If you missed my article from a few weeks ago, I highlighted a few hitters that I believe are undervalued in points league drafts. This week, I am going in the opposite direction to discuss some hitters that I feel are overvalued in points leagues.
Now, I am not going to go so far as to say that you should altogether avoid these hitters, but based on their ADPs, they are not worth drafting in points leagues. If you can show patience and grab a few of these players a couple of rounds after they are currently being drafted, then it might be worth it. For now, though, it would probably be best to allow the other managers in your league to take these guys at their current ADPs. Also, I don’t expect the ADPs to change much for hitters with the delay to the start of the season, so bookmark this article if your points draft is still a few weeks away.
Note: The ADPs that are referenced here come from FantasyPros consensus rankings as of April 1.
Trea Turner, SS, Washington Nationals (ADP 11.0)
Trea Turner is an excellent ballplayer, he’s probably one of my favorite players in the game right now, he’s a star. Here’s the problem though: in a points league format, he is not worth your first-round draft pick. Turner has been consistently ranked as a first-round pick in fantasy baseball for the past several seasons, and for a good reason. He can contribute in all five categories in the standard H2H format, but in a points league, his overall numbers don’t stack up against other players with a similar ADP. He has never hit more than 19 home runs in a season or had more than 73 RBI in a season. I hate using RBI as a basis not to draft a guy because it is not a reliable statistic, but I have concerns that Turner can produce enough to be worthy of a first-round pick in a points format. The one area of potential for Turner is the uptick in power last season, when he tied his career-high of 19 home runs (in 122 games mind you) with a career-high .200 ISO, .356 wOBA and 117 wRC+. However, his xwOBA and xSLG were both average, and while his Hard Contact% increased six points, his Soft Contact% was still in the range of his career average. Like I said earlier, Turner is still a star and should be for years to come. Still, if you are picking near the end of the first round in your points league, I would target someone like Nolan Arenado, Juan Soto, or Freddie Freeman, who I believe can produce the consistent power numbers needed in a points format. If Turner can maintain his uptick in power from his shortened 2019 campaign, I would gladly recommend him as a first-round pick in 2021.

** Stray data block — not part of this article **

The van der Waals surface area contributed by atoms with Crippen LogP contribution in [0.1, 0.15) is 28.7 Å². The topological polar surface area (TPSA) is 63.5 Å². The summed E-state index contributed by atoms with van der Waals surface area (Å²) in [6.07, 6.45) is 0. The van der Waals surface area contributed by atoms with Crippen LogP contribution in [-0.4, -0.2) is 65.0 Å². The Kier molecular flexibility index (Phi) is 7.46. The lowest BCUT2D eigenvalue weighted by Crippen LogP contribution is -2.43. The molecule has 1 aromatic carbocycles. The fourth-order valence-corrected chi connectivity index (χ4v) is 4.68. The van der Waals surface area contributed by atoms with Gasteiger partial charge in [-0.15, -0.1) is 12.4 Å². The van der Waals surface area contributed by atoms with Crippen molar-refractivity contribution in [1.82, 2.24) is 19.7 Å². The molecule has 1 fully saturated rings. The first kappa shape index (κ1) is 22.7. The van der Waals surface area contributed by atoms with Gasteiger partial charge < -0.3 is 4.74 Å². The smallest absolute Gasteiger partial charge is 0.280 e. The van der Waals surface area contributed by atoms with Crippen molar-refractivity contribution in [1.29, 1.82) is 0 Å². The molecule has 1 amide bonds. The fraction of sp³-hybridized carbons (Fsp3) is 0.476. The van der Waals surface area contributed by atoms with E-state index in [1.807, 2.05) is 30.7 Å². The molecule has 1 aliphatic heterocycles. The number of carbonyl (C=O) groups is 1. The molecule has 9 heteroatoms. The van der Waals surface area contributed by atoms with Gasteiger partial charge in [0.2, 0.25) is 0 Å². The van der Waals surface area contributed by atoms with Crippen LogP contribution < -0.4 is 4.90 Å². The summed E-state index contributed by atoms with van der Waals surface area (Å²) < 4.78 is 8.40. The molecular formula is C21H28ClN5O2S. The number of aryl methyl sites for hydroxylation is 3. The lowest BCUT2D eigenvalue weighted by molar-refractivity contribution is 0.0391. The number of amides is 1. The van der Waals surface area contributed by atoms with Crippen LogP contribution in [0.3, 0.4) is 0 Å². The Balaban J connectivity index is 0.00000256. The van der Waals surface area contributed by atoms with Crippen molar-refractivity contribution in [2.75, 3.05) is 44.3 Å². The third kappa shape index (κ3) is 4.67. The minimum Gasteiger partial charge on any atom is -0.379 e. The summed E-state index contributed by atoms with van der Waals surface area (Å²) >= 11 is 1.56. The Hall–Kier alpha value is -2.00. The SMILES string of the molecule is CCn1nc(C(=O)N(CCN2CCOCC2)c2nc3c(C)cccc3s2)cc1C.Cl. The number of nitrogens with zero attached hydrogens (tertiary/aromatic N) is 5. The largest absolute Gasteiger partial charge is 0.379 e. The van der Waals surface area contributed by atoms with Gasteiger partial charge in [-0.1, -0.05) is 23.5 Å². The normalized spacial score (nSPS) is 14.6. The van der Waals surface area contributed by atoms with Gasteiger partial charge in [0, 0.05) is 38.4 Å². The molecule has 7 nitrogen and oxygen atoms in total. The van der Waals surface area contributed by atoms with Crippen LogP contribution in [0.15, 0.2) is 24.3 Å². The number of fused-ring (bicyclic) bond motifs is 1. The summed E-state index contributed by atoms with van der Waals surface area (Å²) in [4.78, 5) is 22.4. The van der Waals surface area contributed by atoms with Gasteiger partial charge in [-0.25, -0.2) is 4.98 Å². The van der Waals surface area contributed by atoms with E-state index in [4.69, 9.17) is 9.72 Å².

Adalberto Mondesi, SS, Kansas City Royals (ADP 44.0)
Adalberto Mondesi has gained notoriety in fantasy circles over the past few seasons and justifiably so; since 2018, his 75 stolen bases have him tied for third place among the league leaders in that category. What’s even more remarkable is that he’s done so in only 177 games, while the three players ahead of him have at least 275 games under their belt. His 84.3 SB% is ranked fifth during that same timeframe among players with at least 40 stolen base attempts. Imagine if Mondesi was able to maintain that stolen base output over a hypothetical 250 games. He’d have over 100 stolen bases, which would far and away make him the league leader.
Here’s the problem with Mondesi though: stolen bases are about all that he brings to the table from a fantasy perspective. His K%, BB%, and xWOBA all rank near the bottom of the league. His OBP has never been higher than the .306 he had in 2018, and his run-producing numbers are below average as well (105 runs, 99 RBI, 94 wRC+ in the past two seasons). He is not entirely at fault for the lack of runs, as he is on a weak Royals team, but the lack of on-base ability and the high strikeout percentage takes away a lot of the appeal in a points format. If Mondesi was able to get on base more consistently, just imagine the damage he could do on the basepaths. However, with a career BB% of 4.1, I don’t expect that to improve anytime soon. I understand the appeal of Mondesi at his ADP in the 5×5 format, as he can help you win stolen bases week after week. If you are looking to draft a SS or MI in this range, I’d suggest going after someone like Jonathan Villar or waiting on Marcus Semien as they have shown they can produce more runs and get on base more consistently.
Vladimir Guerrero Jr., 3B, Toronto Blue Jays (ADP 64.0)
It seems to strange to write about Vladimir Guerrero Jr. being an overvalued player. Still, the truth is at this point in his career he hasn’t quite shown yet that he is worthy of a fifth- or sixth-round pick (I have noticed that his draft stock has fallen as he had an ADP closer to the low 40s in February, so owners appear to be taking notice). I want to make myself clear: Vlad is going to be a star in this sport for years to come, and he has the potential and the pedigree to be one of the best players we have ever witnessed, so I am not saying that as a player he is overrated. The hype for his debut last year was justified; he just didn’t quite explode onto the scene like we had all hoped. He came up with a .272/.339/.433 triple slash, which is good but certainly not great. Nothing in his Statcast profile sticks out as either above or below average, and his plate discipline numbers were middle of the road as well (even among rookies). More than likely, the power will come for Vlad, as he raked in the minors to the tune of a 1.141 OPS and .333 ISO.
I believe the reason he is still being drafted in this range is simply because of the appeal that he will have a massive breakout season as a top prospect, similar to what we have seen in the past from guys like Ronald Acuna, Kris Bryant, and Mike Trout. If you are in a keeper or dynasty league, by all means, target Vlad early on because he is going to be a stud for years, but he’s just not quite there yet if you are in a redraft points format. I would be willing to draft him a few rounds later than where he is currently going, but for other third basemen with similar projections, consider Jeff McNeil, Eduardo Escobar, or Eugenio Suarez at their lower ADPs.
Gary Sanchez, C, New York Yankees (ADP 75.0)